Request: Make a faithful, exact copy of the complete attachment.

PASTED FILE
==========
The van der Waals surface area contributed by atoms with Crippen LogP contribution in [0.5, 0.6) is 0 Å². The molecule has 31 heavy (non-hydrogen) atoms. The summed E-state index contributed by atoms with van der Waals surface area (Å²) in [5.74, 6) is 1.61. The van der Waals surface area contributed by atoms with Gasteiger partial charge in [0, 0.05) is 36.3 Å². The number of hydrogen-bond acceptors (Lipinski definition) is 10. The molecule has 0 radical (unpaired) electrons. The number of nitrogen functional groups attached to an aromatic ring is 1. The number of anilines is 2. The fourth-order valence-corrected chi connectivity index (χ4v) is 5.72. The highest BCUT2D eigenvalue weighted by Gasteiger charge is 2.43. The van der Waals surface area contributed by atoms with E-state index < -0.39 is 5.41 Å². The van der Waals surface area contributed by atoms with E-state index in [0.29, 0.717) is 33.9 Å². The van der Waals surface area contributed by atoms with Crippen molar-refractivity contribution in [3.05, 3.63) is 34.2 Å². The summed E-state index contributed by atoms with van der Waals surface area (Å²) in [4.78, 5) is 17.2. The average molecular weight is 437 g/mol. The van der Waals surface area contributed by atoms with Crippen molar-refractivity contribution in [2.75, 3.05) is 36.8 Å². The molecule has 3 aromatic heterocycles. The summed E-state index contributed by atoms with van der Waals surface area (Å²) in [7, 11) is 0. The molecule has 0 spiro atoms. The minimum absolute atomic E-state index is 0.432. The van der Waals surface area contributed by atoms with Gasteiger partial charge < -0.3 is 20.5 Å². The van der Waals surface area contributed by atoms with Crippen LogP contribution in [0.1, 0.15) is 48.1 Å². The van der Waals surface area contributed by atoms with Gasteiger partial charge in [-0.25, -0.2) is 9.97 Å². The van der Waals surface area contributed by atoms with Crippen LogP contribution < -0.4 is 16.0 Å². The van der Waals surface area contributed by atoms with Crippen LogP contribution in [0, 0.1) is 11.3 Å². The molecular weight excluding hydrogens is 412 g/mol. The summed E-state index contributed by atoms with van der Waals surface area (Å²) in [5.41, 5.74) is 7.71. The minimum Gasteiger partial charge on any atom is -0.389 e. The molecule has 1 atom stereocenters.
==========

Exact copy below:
The van der Waals surface area contributed by atoms with Crippen LogP contribution in [0.5, 0.6) is 0 Å². The molecule has 31 heavy (non-hydrogen) atoms. The summed E-state index contributed by atoms with van der Waals surface area (Å²) in [5.74, 6) is 1.61. The van der Waals surface area contributed by atoms with Gasteiger partial charge in [0, 0.05) is 36.3 Å². The number of hydrogen-bond acceptors (Lipinski definition) is 10. The molecule has 0 radical (unpaired) electrons. The number of nitrogen functional groups attached to an aromatic ring is 1. The number of anilines is 2. The fourth-order valence-corrected chi connectivity index (χ4v) is 5.72. The highest BCUT2D eigenvalue weighted by Gasteiger charge is 2.43. The van der Waals surface area contributed by atoms with E-state index < -0.39 is 5.41 Å². The van der Waals surface area contributed by atoms with E-state index in [0.29, 0.717) is 33.9 Å². The van der Waals surface area contributed by atoms with Crippen molar-refractivity contribution in [3.05, 3.63) is 34.2 Å². The summed E-state index contributed by atoms with van der Waals surface area (Å²) in [4.78, 5) is 17.2. The average molecular weight is 437 g/mol. The van der Waals surface area contributed by atoms with Crippen molar-refractivity contribution in [2.75, 3.05) is 36.8 Å². The molecule has 3 aromatic heterocycles. The summed E-state index contributed by atoms with van der Waals surface area (Å²) in [7, 11) is 0. The molecule has 0 spiro atoms. The minimum absolute atomic E-state index is 0.432. The van der Waals surface area contributed by atoms with Gasteiger partial charge < -0.3 is 20.5 Å². The van der Waals surface area contributed by atoms with Crippen LogP contribution in [0.1, 0.15) is 48.1 Å². The van der Waals surface area contributed by atoms with Gasteiger partial charge in [-0.25, -0.2) is 9.97 Å². The van der Waals surface area contributed by atoms with Crippen LogP contribution < -0.4 is 16.0 Å². The van der Waals surface area contributed by atoms with Crippen LogP contribution in [0, 0.1) is 11.3 Å². The molecular weight excluding hydrogens is 412 g/mol. The summed E-state index contributed by atoms with van der Waals surface area (Å²) in [5.41, 5.74) is 7.71. The minimum Gasteiger partial charge on any atom is -0.389 e. The molecule has 1 atom stereocenters.